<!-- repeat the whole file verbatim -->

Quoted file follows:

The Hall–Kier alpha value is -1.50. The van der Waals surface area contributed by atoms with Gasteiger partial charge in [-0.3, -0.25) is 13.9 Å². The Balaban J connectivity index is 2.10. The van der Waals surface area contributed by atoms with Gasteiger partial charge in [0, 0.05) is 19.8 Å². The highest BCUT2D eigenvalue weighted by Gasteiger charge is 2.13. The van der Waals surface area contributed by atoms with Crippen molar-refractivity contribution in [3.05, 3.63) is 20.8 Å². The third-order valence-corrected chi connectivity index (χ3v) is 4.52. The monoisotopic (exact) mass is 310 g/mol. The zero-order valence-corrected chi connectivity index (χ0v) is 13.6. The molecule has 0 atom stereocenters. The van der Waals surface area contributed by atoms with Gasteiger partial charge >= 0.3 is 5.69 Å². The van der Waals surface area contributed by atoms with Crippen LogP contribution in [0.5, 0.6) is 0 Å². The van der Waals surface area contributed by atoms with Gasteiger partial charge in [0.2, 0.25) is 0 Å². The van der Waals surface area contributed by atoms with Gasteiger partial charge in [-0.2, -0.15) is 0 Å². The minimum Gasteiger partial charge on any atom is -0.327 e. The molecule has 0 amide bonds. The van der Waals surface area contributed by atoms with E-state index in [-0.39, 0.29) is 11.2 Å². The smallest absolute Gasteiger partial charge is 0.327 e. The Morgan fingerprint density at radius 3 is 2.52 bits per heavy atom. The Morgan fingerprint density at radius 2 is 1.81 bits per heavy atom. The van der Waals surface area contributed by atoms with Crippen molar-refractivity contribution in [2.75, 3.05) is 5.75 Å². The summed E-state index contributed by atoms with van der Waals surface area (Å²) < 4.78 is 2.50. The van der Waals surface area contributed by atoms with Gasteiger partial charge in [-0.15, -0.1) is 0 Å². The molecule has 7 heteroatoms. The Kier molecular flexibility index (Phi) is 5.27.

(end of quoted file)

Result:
The Hall–Kier alpha value is -1.50. The van der Waals surface area contributed by atoms with Gasteiger partial charge in [-0.3, -0.25) is 13.9 Å². The Balaban J connectivity index is 2.10. The van der Waals surface area contributed by atoms with Gasteiger partial charge in [0, 0.05) is 19.8 Å². The highest BCUT2D eigenvalue weighted by Gasteiger charge is 2.13. The van der Waals surface area contributed by atoms with Crippen molar-refractivity contribution in [3.05, 3.63) is 20.8 Å². The third-order valence-corrected chi connectivity index (χ3v) is 4.52. The monoisotopic (exact) mass is 310 g/mol. The zero-order valence-corrected chi connectivity index (χ0v) is 13.6. The molecule has 0 atom stereocenters. The van der Waals surface area contributed by atoms with Gasteiger partial charge >= 0.3 is 5.69 Å². The van der Waals surface area contributed by atoms with Crippen LogP contribution in [0.5, 0.6) is 0 Å². The van der Waals surface area contributed by atoms with Gasteiger partial charge in [0.2, 0.25) is 0 Å². The van der Waals surface area contributed by atoms with Gasteiger partial charge in [-0.2, -0.15) is 0 Å². The minimum Gasteiger partial charge on any atom is -0.327 e. The molecule has 0 amide bonds. The van der Waals surface area contributed by atoms with E-state index in [-0.39, 0.29) is 11.2 Å². The smallest absolute Gasteiger partial charge is 0.327 e. The Morgan fingerprint density at radius 3 is 2.52 bits per heavy atom. The Morgan fingerprint density at radius 2 is 1.81 bits per heavy atom. The van der Waals surface area contributed by atoms with Crippen molar-refractivity contribution in [2.75, 3.05) is 5.75 Å². The summed E-state index contributed by atoms with van der Waals surface area (Å²) < 4.78 is 2.50. The van der Waals surface area contributed by atoms with Gasteiger partial charge in [-0.15, -0.1) is 0 Å². The molecule has 7 heteroatoms. The Kier molecular flexibility index (Phi) is 5.27.